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Astor Avenue neighbors uncomfortable after hearing

The aftermath of the third Board of Standards and Appeals (BSA) public hearing on a proposed Astor Avenue medical facility has neighbors concerned.

On Tuesday, January 12, Astor Avenue neighbors, joined by Councilman Jimmy Vacca and representatives from the offices of Senator Jeff Klein, Borough President Ruben Diaz Jr., Community Board 11 and the Allerton Avenue Homeowners and Tenants Association, met at 40 Rector Street in Manhattan to share fears about the unspecified medical facility set for 1464 Astor Avenue.

Prior to the second hearing, in November, BSA commissioners requested that the facility’s developer, Les Lerner of LAL Astor Avenue Management, alter his plans to include a larger barrier between proposed parking spots and neighbor homes. Lerner agreed to reduce the depth of the facility from roughly 154 feet to 107 feet but added a third story. His altered plan listed the facility at 10,000 square feet, the same as before. Lerner also added one additional parking spot to the 20 originally proposed.

On January 12, BSA commissioners requested that a fence, part of the barrier, be enlarged from four to six feet tall. They requested that Lerner provide details on how he plans to light the parking lot, as well.

BSA commissioners also requested that the developer perform a new traffic study at a site more similar to 1464 Astor Avenue to determine how increased traffic would affect the neighborhood.Lerner based his original traffic study on a site on Northern Boulevard in Queens.

“I went to the hearing because I thought it was important to state that I feel the applicant has not answered questions, even questions that the commissioners have posed,” Vacca said.“You can’t compare Astor Avenue to Northern Boulevard.I also think the scope of this proposal can be reduced.[Lerner is] proposing to go to 10,000 square feet when [he]has no tenant.Where did this magic number come from?”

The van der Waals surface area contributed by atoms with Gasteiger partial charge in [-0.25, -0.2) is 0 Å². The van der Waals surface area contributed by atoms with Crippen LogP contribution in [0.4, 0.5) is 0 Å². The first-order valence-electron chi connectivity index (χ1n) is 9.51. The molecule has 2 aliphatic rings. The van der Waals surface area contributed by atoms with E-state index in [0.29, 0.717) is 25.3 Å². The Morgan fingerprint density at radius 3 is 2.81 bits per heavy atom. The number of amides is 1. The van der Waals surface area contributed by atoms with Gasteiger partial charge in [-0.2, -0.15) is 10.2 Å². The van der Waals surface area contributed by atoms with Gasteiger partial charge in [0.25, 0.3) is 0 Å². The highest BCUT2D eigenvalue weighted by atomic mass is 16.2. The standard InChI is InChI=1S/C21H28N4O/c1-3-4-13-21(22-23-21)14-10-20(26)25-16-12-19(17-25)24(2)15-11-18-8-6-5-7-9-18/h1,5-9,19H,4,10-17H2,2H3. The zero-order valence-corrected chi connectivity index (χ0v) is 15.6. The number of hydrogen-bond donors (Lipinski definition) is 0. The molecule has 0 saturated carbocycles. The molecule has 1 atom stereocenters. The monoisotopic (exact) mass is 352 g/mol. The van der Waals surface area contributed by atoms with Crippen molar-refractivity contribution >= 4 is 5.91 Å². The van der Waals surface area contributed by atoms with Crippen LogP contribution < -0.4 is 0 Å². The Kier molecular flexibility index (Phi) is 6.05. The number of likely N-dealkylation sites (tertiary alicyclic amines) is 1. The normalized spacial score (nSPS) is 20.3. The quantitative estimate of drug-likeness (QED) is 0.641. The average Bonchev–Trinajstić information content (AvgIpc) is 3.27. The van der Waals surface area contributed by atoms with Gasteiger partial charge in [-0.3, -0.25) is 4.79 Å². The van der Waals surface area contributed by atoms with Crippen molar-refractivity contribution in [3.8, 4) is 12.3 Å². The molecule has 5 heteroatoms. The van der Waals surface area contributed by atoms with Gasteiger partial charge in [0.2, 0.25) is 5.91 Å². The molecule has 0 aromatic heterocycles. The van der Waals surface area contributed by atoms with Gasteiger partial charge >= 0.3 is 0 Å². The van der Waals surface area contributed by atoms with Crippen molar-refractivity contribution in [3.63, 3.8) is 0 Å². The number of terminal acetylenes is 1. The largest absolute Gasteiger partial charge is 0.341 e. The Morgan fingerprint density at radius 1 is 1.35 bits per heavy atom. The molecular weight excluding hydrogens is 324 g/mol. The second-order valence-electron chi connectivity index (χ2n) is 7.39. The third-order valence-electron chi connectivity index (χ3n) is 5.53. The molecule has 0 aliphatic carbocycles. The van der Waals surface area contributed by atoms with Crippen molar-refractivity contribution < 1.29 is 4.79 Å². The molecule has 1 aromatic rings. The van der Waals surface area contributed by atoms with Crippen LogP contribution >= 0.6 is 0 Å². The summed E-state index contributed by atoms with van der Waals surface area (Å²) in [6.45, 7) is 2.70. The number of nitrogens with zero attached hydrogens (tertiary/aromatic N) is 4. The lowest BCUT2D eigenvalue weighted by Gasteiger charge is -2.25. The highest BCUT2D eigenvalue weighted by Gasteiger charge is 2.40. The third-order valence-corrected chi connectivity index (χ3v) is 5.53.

Many Astor Avenue residents feel that concerns related to Engine Company 97, at 1454 Astor Avenue, remain overlooked.Thanks to Klein, a memo from Fire Department Chief of Operations Robert F. Sweeney was submitted to the BSA. Sweeny requested an environmental impact study to determine whether Lerner’s construction would impinge on the structural integrity of the firehouse.He also highlighted operational issues; construction and increased traffic could delay the fire company’s response time.

In response to Sweeny’s letter, the BSA requested that Lerner investigate the proximity of his proposed curb cuts to the firehouse.

Additionally, the BSA instructed Lerner to review nearby medical facilities and set office hours that make sense for the neighborhood.

“We are trying to do as much as we can to minimize the impact on the community and I think we are addressing the issues that have been raised,” said Lerner’s attorney, Adam Rothkrug of Rothkrug Rothkrug & Spector.

Astor Avenue neighbors are hopeful that the BSA will push Lerner to do even more, Eastchester Road resident Anjali Kochar said. The neighbors plan to meet regularly before the fourth hearing, scheduled for Tuesday, February 9.

“I am continually impressed by the energy and determination on the part of our elected officials and community members to understand and investigate the issue at hand,” Kochar said.“This is not over yet.”

Reach reporter Amanda Marinaccio at 718 742-3394 or

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